News Article | November 22, 2016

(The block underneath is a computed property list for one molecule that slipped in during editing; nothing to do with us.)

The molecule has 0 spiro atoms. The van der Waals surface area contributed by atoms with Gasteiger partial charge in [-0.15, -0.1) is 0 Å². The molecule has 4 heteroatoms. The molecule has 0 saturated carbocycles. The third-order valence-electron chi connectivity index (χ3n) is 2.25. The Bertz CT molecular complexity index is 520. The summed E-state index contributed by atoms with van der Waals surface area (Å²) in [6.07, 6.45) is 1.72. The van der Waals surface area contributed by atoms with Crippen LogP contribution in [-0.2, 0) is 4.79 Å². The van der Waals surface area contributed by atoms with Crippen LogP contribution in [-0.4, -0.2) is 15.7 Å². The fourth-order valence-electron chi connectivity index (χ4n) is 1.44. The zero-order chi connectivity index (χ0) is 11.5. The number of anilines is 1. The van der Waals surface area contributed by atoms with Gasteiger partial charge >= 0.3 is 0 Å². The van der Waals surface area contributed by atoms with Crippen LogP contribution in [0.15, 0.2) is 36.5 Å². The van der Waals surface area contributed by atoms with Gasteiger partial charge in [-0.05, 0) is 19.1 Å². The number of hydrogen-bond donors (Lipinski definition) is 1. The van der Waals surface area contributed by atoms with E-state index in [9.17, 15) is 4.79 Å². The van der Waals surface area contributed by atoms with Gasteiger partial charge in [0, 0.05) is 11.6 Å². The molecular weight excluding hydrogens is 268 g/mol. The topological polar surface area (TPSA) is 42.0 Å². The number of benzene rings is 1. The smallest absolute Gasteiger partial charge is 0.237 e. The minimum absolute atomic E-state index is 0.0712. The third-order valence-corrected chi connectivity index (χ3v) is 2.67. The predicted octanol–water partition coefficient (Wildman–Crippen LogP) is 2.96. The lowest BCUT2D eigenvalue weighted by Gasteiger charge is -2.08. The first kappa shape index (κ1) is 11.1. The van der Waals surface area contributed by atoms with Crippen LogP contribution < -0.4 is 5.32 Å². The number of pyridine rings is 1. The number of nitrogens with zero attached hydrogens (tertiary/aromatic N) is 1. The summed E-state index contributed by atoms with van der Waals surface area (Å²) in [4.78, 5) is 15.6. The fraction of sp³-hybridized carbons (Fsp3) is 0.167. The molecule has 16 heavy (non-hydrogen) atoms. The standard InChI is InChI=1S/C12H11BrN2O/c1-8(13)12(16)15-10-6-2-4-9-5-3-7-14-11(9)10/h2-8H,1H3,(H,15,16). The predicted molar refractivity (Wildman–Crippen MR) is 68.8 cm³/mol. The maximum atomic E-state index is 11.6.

ELANORA-GOLD COAST, AUSTRALIA, November 22, 2016-- Professor Dr. Henry O Meissner (also known in earlier years of his career under full name Ostrowski-Meissner) has been included in Marquis Who's Who. As in all Marquis Who's Who biographical volumes, individuals profiled are selected on the basis of current reference value. Factors such as position, noteworthy accomplishments, visibility, and prominence in a field are all taken into account during the selection process.Professor Dr. Meissner is a three-time graduate of the Agricultural University of Kraków, from which he holds a Ph.D. in nutritional biochemistry, a Master of Science in environmental physiology, and a Bachelor of Science in agricultural sciences. For more than five decades, he has utilized his educational foundation in his career as a nutritional biochemist and educator. Professor Dr. Meissner has devoted his work to the prevention and intervention of metabolic and medical conditions through standardized bioavailable herbal therapeutic products, non-invasive therapies and functional health foods, with special consideration to environmental and ecological factors. He is noted for his research in all aspects of nutritional biochemistry and manufacturing technology of herbal extracts, as well as herbal extraction technology and application of standardized herbal extracts in dietary and therapeutic practice. His work has led to the development of production lines and a variety of unique proprietary therapeutic and functional products for different companies in Australia and internationally.Since 1986, Professor Dr. Meissner has served as the executive director of research and development for TTD International. The company, which is primarily concerned with natural health services and food technology, supports his efforts to create preventive and therapeutic programs for specific groups of people, such as diabetics, athletes, the overweight, those with celiac disease and women with pre- & post-menopausal symptoms. Professor Dr. Meissner has developed and introduced to the international market a variety of novel functional foods, therapeutic preparations, raw standardized active herbal ingredients, and ready-to-use dietary supplements and therapeutics derived through non-chemical extraction of freshly-harvested biomass of organically-cultivated medicinal plants.Passionate about environmental pollution caused by plastic waste, Professor Dr. Meissner spent about 10 years on applied research related to biodegradable polymers used as packaging material, including potable water, various liquids, and dried and fresh food. He also involved himself in the study and introduction of electro-chemically activated, non-toxic water sanitizer for use in public and commercial facilities as a non-toxic disinfectant for processing equipment, as well as a preservative for fresh foods and non-chemical sanitizer for pure and contaminant-free communal water supply. Further achievements include designing an environmentally friendly, solar-powered bio-sanitation system for the delivery of potable water through purification using non-chemical disinfecting sanitation of contaminated water sources. The water is delivered in various biodegradable flexible plastic packaging forms to communities in need of pure water and medical intervention in locations worldwide. Additionally, as an extension to his work in therapeutic research, Professor Dr. Meissner has designed and introduced to the market therapeutic devices for personal use, such as a hand-held multi-channel personal pulse magnetic device and personal dual photo-spectral device for dermal regeneration.Professor Dr. Meissner has parlayed his knowledge into a number of research and teaching positions over the years, including at Sydney University, CSIRO-Australia, Nagoya University in Japan, Hubei Agricultural College in China, the Chinese Academy of Science (both Agricultural and then Medical Sciences), Charles Sturt University in Bathurst, NSW, Australia and Research Institute of Medicinal Plants in Poland. He has also held leadership, international research coordinator and consultant roles with a multitude of organizations and institutions nationwide. Professor Dr. Meissner has authored 23 books and contributed more than 300 articles to professional journals. His many accomplishments were taken into consideration when he was chosen to be featured in the 2nd through 8th editions of Who's Who in Medicine and Healthcare, as well as several editions of Who's Who in the World and Who's Who in Science and Engineering.About Marquis Who's Who :Since 1899, when A. N. Marquis printed the First Edition of Who's Who in America , Marquis Who's Who has chronicled the lives of the most accomplished individuals and innovators from every significant field of endeavor, including politics, business, medicine, law, education, art, religion and entertainment. Today, Who's Who in America remains an essential biographical source for thousands of researchers, journalists, librarians and executive search firms around the world. Marquis now publishes many Who's Who titles, including Who's Who in America , Who's Who in the World , Who's Who in American Law , Who's Who in Medicine and Healthcare , Who's Who in Science and Engineering , and Who's Who in Asia . Marquis publications may be visited at the official Marquis Who's Who website at www.marquiswhoswho.com